FOOTNOTES:

1   This is im­por­tant, as there are many people who be­lieve that reading the ed­i­to­rial columns of their fa­vorite pun­dits (with whom they al­ways agree) is the same as reading the news in the rest of the paper.

2   The 15th Amend­ment (Amend­ment XV) to the United States Con­sti­tu­tion pro­hibits the fed­eral and state gov­ern­ments from denying a cit­izen the right to vote based on that cit­i­zen’s “race, color, or pre­vious con­di­tion of servi­tude.” It was rat­i­fied on Feb­ruary 3, 1870, as the third and last of the Re­con­struc­tion Amend­ments. (Wikipedia)

3   “The Voting Rights Act of 1965, signed into law by Pres­i­dent Lyndon B. Johnson, aimed to over­come legal bar­riers at the state and local levels that pre­vented African-Americans from ex­er­cising their right to vote as guar­an­teed under the 15th Amend­ment to the U.S. Con­sti­tu­tion. The Voting Rights Act is con­sid­ered one of the most far-reaching pieces of civil rights leg­is­la­tion in U.S. his­tory.” (His­tory)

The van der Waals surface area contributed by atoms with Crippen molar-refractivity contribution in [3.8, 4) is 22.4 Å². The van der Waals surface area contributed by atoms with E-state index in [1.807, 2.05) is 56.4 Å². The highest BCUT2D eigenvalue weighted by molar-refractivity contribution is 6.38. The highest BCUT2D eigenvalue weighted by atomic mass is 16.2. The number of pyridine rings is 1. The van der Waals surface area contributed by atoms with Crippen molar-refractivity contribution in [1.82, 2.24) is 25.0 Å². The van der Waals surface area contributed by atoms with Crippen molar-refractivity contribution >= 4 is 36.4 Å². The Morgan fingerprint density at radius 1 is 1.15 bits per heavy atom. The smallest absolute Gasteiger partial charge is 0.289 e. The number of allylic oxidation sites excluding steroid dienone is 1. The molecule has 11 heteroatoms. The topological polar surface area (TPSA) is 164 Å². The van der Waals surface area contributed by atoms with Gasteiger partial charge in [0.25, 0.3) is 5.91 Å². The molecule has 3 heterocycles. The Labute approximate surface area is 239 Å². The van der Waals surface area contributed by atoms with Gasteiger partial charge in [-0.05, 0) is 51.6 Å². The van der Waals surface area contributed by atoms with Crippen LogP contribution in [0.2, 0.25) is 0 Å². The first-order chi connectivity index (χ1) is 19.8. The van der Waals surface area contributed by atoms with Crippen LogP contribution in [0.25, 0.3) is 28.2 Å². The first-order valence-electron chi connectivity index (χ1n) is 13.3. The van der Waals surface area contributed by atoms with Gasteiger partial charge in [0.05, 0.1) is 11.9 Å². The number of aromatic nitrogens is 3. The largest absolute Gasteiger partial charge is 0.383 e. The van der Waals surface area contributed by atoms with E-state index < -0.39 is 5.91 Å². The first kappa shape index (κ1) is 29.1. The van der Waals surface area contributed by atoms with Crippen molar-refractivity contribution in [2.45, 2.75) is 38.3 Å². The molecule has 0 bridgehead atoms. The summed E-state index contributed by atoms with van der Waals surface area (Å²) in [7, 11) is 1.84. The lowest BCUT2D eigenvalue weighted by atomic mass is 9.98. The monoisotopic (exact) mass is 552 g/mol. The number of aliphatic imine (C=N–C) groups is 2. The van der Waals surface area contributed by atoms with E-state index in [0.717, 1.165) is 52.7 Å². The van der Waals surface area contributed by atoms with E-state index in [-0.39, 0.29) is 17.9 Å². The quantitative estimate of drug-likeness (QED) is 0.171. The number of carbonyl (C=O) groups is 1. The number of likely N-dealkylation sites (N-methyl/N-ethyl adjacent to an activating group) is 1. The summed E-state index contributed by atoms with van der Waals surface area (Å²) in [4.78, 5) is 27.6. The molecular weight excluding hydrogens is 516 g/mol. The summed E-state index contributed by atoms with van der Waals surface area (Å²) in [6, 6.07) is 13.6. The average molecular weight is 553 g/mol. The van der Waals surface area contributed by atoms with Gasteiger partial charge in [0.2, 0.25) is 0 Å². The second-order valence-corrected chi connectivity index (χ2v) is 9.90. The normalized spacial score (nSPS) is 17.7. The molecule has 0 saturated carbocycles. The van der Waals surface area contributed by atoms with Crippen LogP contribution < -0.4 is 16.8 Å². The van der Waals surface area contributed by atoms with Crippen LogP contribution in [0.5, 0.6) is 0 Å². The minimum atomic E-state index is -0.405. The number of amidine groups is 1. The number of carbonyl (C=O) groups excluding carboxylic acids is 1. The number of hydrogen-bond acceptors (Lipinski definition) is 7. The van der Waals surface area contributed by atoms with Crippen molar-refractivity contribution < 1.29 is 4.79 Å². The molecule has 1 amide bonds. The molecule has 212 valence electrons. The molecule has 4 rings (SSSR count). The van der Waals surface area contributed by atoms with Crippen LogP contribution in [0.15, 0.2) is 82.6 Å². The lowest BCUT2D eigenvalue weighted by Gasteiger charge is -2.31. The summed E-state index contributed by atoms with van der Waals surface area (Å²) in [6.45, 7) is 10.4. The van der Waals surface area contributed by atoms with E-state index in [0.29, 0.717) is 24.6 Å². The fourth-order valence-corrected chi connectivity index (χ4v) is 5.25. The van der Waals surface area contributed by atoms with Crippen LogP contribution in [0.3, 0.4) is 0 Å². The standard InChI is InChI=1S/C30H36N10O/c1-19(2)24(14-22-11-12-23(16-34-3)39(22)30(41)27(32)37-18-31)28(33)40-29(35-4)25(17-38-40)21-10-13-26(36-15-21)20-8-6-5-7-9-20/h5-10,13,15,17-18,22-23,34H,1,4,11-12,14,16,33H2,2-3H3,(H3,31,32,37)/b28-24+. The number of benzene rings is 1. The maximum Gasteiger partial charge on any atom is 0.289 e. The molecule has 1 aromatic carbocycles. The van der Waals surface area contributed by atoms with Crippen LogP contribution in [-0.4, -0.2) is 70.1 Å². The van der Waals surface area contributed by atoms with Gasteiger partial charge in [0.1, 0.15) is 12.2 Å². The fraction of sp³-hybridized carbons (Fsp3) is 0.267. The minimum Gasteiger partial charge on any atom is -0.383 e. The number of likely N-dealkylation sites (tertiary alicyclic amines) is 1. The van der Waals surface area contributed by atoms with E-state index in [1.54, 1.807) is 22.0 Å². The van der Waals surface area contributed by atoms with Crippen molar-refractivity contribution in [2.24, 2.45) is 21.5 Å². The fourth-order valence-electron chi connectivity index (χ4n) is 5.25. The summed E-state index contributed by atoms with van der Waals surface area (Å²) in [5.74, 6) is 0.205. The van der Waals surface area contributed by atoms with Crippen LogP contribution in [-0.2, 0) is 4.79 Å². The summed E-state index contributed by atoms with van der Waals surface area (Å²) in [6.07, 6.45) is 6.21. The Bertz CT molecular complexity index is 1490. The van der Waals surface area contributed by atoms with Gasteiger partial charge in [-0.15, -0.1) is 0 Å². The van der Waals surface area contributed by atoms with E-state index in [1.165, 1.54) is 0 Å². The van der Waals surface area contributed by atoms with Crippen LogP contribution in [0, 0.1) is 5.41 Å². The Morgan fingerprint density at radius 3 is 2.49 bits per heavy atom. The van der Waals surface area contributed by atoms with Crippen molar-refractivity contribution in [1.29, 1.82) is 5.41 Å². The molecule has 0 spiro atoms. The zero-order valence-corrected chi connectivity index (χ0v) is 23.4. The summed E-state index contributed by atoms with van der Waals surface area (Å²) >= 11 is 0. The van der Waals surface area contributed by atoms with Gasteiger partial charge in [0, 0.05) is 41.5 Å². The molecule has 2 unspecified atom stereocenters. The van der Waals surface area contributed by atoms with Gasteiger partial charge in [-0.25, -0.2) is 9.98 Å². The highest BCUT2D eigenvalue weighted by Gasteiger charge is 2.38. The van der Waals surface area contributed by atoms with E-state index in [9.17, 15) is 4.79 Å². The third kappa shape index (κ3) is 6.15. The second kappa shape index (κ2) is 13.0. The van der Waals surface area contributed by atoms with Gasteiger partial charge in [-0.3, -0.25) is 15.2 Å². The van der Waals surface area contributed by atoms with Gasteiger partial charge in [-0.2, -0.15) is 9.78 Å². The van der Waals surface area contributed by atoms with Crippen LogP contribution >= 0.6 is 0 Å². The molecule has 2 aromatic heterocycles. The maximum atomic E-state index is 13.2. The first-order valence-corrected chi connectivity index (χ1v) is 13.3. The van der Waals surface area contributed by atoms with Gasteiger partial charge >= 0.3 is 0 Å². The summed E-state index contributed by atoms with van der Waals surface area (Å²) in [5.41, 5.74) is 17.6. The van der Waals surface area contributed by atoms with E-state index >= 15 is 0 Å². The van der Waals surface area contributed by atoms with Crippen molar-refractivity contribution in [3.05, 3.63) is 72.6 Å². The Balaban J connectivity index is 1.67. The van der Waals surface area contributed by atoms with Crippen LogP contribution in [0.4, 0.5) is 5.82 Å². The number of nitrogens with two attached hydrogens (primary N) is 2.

4   Yeah, I know it’s all a matter of taste and mil­lions and mil­lions of people paid to see it and rented or bought the video but the same can be said for count­less other wretched movies and this is my blog so I get to say what I want. Hah!

 

Subscribe
Notify of
Rate this article:
Please rate this article with your comment.
0 Comments
Inline Feedbacks
View all comments
0
Would love your thoughts, please comment.x